The Best-Kept Secret of London Fashion Week
After the Queen sat in the front row at his fashion show last week, Richard Quinn tells Bethan Holt how his lips were sealed
During her 66-year reign, the Queen has become a style icon, inspiring some of the world’s most famous fashion names, from Dolce & Gabbana and Gucci to Stella McCartney and Erdem.
But when Her Majesty decided the time had come to attend a fashion show — having never done so before — it was a designer who works from a railway arch in Peckham upon whom she chose to bestow the honour.
Last week, London Fashion Week saw the fashion moment to end all fashion moments when Her Majesty made an unannounced visit with her personal dresser and wardrobe adviser, Angela Kelly, to sit front row at Richard Quinn’s show.
After the show — which saw motorbike helmets, foil capes and pleated dresses paraded down the catwalk — the Queen presented the 28-year-old with the inaugural Queen Elizabeth II Award for British Design.
“Surreal” is how Quinn, dressed in his casual uniform of hoodie, baseball cap and trainers, sums up the experience when I meet him a couple of days later.
“I had known for weeks [that the Queen would be attending] but had to keep it a complete secret, so more than anything it was funny hearing people trying to guess what was going on when all I could tell them was: ‘It’s something big’,” he recalls.
“My team were convinced Kate Moss was coming, and they were telling me that I was making too big a deal out of it. If only they’d known. Once the models had walked out, they kept coming backstage screaming: ‘That’s the f****** Queen out there!’”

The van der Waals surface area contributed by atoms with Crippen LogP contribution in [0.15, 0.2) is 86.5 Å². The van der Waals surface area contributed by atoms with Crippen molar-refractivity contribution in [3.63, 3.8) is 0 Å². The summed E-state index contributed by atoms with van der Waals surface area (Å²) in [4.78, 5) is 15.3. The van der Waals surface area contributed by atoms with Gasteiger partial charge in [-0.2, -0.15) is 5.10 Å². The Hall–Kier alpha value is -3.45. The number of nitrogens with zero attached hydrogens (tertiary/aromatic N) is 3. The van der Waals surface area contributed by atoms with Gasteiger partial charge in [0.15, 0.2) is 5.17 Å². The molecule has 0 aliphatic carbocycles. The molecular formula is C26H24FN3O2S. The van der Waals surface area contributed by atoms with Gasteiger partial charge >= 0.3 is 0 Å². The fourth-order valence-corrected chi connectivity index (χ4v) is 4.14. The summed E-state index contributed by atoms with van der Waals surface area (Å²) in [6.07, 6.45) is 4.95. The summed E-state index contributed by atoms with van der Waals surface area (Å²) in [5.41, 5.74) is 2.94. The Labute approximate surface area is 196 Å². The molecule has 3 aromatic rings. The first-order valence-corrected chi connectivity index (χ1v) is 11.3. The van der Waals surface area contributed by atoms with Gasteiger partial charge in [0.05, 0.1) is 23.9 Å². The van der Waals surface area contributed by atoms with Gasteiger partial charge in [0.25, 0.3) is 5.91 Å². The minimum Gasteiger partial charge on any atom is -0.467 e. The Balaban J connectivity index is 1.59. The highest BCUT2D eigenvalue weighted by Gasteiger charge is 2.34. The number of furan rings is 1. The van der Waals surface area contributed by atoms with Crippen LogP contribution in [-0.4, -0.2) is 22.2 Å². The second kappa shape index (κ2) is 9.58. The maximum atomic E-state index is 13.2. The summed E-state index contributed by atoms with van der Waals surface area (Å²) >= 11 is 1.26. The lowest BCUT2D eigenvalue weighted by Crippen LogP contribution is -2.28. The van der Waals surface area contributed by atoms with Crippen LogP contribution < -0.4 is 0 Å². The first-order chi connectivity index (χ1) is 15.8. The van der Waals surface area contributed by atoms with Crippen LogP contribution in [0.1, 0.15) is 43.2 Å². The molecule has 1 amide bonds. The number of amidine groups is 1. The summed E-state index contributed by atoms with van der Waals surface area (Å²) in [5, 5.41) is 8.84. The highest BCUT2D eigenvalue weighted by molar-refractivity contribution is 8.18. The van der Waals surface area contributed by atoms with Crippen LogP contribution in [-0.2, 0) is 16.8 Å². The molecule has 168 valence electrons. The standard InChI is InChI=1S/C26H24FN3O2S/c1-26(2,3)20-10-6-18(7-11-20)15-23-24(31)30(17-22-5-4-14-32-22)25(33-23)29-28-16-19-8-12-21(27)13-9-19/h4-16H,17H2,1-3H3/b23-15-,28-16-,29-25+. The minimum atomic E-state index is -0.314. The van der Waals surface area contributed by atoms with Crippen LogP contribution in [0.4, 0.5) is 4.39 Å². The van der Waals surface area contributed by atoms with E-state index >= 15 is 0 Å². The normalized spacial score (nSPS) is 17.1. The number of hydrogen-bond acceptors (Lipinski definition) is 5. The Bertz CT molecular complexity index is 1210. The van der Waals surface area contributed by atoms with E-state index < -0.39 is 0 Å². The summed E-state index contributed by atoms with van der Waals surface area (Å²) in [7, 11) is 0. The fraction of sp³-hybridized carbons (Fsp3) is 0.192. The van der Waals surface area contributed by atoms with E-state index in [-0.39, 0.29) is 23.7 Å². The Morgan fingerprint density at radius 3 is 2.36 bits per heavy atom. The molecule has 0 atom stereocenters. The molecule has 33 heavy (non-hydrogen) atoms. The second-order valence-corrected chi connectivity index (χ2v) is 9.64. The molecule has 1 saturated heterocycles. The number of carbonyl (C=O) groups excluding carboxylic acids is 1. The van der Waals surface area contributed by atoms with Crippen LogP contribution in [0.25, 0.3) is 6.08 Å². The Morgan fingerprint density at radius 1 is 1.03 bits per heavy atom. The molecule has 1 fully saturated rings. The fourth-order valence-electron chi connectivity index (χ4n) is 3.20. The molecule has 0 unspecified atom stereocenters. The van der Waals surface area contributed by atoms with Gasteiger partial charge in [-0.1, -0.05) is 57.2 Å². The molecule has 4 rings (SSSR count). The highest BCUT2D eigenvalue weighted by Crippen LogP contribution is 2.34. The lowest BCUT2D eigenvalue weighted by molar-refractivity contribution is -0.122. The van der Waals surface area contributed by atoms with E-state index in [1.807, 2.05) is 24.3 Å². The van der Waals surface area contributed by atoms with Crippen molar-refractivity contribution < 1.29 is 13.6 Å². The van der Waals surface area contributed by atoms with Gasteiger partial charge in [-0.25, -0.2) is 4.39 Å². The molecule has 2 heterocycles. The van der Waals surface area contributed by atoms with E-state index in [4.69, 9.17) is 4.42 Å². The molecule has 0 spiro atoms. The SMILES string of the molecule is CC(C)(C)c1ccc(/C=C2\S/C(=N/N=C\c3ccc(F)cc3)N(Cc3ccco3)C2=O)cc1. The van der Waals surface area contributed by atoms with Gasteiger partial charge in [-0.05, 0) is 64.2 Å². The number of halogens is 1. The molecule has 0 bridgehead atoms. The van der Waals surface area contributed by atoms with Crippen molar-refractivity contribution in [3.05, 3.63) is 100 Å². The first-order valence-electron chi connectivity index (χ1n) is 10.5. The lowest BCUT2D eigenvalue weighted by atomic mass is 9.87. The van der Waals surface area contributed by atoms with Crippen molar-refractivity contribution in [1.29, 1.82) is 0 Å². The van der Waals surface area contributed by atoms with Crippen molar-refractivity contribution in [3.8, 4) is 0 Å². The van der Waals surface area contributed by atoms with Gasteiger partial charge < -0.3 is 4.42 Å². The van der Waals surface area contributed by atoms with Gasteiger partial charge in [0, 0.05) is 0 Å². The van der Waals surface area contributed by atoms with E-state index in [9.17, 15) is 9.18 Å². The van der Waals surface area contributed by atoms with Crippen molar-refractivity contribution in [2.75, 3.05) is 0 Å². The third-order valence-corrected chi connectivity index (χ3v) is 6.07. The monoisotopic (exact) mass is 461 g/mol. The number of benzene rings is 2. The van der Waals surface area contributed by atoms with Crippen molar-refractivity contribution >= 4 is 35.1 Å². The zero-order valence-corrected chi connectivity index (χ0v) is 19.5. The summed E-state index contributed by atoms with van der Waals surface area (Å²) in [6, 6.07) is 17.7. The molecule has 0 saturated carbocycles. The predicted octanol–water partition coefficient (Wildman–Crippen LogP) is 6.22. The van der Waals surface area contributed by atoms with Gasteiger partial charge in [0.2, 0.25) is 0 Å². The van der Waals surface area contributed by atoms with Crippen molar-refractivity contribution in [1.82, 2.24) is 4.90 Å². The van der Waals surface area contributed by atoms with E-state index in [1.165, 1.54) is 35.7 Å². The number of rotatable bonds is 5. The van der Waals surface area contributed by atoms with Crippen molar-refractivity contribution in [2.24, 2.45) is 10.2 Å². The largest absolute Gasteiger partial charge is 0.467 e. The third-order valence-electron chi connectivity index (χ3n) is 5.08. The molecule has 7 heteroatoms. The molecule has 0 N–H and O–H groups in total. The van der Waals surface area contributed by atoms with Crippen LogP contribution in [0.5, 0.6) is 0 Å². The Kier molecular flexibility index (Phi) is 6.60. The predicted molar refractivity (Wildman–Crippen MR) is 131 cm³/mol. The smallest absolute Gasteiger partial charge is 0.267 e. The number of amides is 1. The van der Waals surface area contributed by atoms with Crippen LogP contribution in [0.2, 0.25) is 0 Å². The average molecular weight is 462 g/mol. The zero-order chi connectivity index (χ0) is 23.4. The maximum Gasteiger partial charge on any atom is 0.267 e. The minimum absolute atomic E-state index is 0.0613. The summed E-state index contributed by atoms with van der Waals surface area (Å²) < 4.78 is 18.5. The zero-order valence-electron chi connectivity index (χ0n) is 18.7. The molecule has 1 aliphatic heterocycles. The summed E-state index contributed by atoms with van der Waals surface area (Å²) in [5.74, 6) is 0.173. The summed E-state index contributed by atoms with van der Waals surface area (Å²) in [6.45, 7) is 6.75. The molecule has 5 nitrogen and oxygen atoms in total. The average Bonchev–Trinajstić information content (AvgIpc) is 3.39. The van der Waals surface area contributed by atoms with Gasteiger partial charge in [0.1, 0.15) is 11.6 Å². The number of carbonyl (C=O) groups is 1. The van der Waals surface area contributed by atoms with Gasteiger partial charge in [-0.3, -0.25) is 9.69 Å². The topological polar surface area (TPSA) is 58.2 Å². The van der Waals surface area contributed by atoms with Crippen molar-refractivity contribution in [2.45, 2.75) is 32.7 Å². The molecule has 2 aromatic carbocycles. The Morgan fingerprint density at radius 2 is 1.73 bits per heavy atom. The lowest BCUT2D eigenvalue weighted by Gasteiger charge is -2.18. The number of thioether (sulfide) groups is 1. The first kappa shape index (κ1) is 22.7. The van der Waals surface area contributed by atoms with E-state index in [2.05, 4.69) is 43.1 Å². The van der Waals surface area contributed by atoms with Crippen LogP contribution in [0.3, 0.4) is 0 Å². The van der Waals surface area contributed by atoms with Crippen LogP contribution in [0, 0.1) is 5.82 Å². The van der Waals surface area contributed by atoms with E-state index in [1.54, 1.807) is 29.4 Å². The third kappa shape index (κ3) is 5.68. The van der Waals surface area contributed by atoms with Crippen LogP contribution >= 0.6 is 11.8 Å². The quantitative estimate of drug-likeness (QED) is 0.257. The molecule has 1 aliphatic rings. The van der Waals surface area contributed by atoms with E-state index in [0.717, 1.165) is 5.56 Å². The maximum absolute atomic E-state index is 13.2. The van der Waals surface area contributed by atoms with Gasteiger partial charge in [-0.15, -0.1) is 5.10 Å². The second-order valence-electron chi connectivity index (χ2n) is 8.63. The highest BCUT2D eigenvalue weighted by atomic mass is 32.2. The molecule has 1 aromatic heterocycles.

As word spread that there would be a royal presence at Quinn’s show, some senior fashion insiders hastily rearranged their plans to attend. When British Vogue editor Edward Enninful, en route to Milan Fashion Week, heard he had missed the chance to meet HM, he is rumoured to have been in tears.
Quinn finally met the Queen when she presented him with the award that she, Kelly and the British Fashion Council, had decided to give him for his “bold and forward-thinking, unafraid vision”.
After the weeks of build-up, their meeting came in front of hundreds of showgoers, with Quinn laughing as the Queen handed over the trophy that had been designed by Kelly.
He was not given strict instructions about etiquette, and their meeting was remarkably relaxed.
“She was so positive and kind,” he tells me, still a little bemused. Perhaps unsurprisingly for a monarch known for her botanical shift dresses and bright coats and hats, she confided in Quinn “that the colours and florals were her favourite part”.
Quinn couldn’t have been happier, because, since he’d known she would be in his front row, he had reworked sections of his autumn/winter collection — which had been influenced by the erotic practice of bondage, dominance and submission — to include something that would be more pleasing to Her Majesty’s eye.
This included a nod to the silk scarves that the Queen ties around her head when she’s at Balmoral.
“Before, it was stuff like scarves tied in knots, but I changed it to be more like a dark take on Balmoral,” he explains.